“While we are encouraged that the Flaming Gorge discussion sponsored by the roundtables and state of Colorado will attempt to foster agreement on key issues and take a fair look at the project, we are concerned that many groups are engaging in a political attempt to intimidate the participants and bias or terminate the process,” Parker Water and Sanitation Manager Frank Jaeger wrote in a recent letter to key state officials.
Environmental groups last month announced opposition to the study of the project by roundtables…
The [Colorado-Wyoming Cooperative Supply Project] is awaiting U.S. Bureau of Reclamation modeling of the Colorado River basin, expected to be complete later this year, before it wraps up its feasibility study launched in 2010. Since then, the group has further defined its needs: 105,000 acre-feet annually from the project to meet growth estimates to the year 2070…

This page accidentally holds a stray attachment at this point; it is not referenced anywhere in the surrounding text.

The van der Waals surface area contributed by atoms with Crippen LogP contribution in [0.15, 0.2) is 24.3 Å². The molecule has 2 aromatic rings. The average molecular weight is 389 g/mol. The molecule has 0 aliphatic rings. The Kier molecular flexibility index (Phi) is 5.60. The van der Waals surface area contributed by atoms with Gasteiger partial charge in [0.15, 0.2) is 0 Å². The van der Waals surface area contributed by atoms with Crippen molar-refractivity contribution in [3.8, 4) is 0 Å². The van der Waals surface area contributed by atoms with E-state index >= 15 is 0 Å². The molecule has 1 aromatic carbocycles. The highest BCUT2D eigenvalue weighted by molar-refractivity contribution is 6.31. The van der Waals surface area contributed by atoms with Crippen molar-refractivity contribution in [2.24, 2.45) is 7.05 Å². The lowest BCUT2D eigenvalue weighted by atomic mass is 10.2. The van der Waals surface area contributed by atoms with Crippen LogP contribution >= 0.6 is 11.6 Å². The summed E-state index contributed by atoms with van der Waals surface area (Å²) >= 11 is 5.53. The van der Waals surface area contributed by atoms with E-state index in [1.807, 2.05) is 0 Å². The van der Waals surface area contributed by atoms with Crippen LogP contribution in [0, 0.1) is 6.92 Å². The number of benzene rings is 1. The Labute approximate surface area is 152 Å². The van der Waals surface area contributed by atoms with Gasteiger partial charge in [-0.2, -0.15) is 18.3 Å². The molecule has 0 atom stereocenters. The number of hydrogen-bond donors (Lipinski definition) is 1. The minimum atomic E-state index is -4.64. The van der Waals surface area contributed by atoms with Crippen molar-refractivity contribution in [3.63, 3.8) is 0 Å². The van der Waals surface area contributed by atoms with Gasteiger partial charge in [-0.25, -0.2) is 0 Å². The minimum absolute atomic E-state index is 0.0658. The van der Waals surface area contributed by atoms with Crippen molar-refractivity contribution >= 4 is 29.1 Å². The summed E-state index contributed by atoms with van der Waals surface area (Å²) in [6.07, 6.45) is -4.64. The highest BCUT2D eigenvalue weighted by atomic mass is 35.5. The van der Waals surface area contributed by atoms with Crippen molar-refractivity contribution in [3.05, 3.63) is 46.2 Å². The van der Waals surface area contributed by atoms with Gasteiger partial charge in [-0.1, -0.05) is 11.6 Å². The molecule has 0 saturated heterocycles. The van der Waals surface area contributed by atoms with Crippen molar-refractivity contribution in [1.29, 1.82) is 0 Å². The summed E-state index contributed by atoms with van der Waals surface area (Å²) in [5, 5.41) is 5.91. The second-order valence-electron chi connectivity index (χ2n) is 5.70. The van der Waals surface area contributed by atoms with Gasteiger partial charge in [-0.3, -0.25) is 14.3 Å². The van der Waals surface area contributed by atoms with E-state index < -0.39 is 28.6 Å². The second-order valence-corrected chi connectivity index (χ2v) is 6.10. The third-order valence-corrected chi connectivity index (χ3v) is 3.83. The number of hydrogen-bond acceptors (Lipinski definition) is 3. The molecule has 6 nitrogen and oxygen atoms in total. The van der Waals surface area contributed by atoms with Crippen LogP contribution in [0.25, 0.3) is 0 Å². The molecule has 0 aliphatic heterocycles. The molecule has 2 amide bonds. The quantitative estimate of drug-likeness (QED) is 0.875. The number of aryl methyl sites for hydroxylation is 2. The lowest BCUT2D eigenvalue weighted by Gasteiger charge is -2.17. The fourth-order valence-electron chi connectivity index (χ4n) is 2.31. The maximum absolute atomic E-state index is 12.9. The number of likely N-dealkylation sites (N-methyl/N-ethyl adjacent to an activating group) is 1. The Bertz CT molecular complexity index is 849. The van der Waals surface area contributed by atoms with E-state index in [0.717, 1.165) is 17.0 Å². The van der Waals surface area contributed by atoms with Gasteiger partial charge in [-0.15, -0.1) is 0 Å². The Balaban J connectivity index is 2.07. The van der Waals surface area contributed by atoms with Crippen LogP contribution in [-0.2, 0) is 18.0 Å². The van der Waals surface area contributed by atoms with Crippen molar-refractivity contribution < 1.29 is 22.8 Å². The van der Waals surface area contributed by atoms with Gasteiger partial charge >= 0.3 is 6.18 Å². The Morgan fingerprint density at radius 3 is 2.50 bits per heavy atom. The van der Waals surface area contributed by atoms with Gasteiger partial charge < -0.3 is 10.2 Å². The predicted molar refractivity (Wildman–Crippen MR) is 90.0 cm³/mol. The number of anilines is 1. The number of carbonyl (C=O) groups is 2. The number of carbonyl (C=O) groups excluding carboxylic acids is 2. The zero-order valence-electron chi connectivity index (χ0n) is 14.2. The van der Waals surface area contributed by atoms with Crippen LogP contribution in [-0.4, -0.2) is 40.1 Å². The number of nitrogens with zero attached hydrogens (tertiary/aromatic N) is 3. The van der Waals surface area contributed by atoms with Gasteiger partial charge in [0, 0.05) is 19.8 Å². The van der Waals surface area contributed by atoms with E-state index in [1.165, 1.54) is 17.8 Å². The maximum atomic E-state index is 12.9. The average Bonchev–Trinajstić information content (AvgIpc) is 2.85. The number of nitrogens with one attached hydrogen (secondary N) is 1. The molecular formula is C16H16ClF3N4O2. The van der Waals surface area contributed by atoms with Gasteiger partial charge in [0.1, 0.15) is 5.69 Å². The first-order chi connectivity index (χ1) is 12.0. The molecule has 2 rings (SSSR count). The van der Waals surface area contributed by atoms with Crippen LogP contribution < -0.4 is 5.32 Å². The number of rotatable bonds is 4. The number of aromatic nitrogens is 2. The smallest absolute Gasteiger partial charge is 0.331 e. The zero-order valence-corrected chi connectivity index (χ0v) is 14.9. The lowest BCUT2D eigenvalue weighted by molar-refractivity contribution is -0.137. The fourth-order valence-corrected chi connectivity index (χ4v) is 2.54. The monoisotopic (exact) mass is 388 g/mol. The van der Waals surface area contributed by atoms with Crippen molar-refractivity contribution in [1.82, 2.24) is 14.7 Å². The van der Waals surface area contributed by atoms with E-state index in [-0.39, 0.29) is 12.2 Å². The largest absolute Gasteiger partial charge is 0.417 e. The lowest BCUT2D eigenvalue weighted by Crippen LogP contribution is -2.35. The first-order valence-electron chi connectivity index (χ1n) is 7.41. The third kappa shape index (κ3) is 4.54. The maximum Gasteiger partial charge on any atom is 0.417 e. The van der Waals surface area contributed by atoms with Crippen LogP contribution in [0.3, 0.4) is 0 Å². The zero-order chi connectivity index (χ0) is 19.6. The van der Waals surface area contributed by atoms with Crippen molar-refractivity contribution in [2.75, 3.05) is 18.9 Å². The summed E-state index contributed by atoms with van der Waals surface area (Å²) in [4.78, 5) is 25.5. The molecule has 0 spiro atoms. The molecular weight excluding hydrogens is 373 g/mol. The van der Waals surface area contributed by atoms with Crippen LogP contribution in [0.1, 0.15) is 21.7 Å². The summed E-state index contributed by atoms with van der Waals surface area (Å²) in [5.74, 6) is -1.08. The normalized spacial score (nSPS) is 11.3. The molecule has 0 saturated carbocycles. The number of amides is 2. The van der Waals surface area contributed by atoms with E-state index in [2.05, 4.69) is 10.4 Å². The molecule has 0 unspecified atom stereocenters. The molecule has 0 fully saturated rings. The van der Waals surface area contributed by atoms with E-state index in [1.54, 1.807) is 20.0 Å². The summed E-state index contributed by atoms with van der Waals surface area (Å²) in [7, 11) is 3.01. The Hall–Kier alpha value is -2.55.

The Colorado-Wyoming Coalition’s proposed project helps meet several positions taken on water by Gov. John Hickenlooper, Jaeger said. Those include:
– Protecting agricultural water.
– Providing an adequate supply of water to promote a strong economy.
– Helping to fill the municipal water gap identified in the 2010 Statewide Water Supply Initiative.
– Supporting the portfolio of strategies identified by the Interbasin Compact Committee: reuse, conservation, alternative agriculture-municipal transfers, completing identified projects and developing new projects.
More Colorado Wyoming Cooperative Supply Project coverage here.
Suburban water authorities said the project [Water Infrastructure Supply Efficiency or WISE], designed to reduce reliance on dwindling underground water, will cost about $558 million.